In her work Dr. Montessori identified what she called Human Tendencies - lifelong tendencies that serve us in adaptation, etc. (Which I've written about previously) - and Sensitive Periods - short lived "windows of opportunity" for learning something specific with the greatest ease.
The brain of the child from before birth to about age 6 has periods of 'sensitivity' for certain things. From before birth, and lasting until 3, there is sensitivity for movement and language. From shortly after birth and peaking at about 2 there is sensitivity for order and the the sensitivity for the assimilation of images and refinement of the senses begins around 2.5 and lasts until about age 5. The period for order appears in the first year and continues through the second.
The sensitivity this article will focus on, lasting from about 2 to 3, is for small objects. This time is characterized by the child's fixation with small objects and tiny details.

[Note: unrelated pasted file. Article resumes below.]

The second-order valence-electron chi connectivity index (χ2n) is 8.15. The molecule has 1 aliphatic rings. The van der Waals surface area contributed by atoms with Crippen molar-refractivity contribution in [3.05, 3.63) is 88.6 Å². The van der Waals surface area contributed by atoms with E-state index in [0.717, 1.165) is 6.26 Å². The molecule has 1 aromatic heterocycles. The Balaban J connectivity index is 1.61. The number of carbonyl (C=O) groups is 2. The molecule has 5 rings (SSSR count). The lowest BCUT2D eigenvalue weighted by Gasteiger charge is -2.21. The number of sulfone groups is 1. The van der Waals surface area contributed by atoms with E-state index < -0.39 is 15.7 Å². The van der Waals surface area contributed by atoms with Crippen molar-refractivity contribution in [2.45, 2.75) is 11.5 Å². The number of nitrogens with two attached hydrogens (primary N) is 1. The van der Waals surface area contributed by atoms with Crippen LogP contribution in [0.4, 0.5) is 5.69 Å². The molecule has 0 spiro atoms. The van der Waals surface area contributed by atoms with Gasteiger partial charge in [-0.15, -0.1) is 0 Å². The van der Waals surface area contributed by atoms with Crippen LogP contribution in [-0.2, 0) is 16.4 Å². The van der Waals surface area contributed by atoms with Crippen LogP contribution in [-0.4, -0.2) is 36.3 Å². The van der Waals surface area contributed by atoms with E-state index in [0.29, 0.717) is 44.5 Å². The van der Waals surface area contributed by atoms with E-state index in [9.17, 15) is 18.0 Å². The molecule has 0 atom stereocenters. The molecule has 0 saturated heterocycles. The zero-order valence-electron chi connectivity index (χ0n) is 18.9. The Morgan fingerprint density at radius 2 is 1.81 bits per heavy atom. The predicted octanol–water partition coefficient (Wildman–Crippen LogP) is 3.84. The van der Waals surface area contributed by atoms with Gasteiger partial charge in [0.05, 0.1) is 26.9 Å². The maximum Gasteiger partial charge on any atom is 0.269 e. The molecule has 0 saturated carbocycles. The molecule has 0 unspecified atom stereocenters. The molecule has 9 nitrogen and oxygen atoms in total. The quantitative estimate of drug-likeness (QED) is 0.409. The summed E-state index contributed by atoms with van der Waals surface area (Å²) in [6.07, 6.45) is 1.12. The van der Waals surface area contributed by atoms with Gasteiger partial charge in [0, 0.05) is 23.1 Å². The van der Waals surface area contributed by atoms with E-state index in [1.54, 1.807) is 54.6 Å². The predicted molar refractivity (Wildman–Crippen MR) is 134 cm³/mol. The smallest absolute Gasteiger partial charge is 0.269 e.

Dr Montessori said, " When a particular sensitivity is aroused in the child, it is like a light that shines on some objects and not on others making of them his whole world." "It is a sensibility that which enables a child to come into contact with the external world in a particularly intense manner. At such a time everything is easy; all is life and enthusiasm, every effort marks an increase in power."
Knowing the Four Factors of Sensitive Periods helps us determine what we provide and how we interact. They are: 1. The duration of the period
2. The function that must be established
3. The importance of the influence of the environment on the child and 4. Positive assistance provided by the adults.
I remember walking with a toddler, marveling at the beauty of Autumn and wanting to share the splendor with a grand gesture encompassing all that was before us....but the child simply squatted down and picked up one small leaf and said...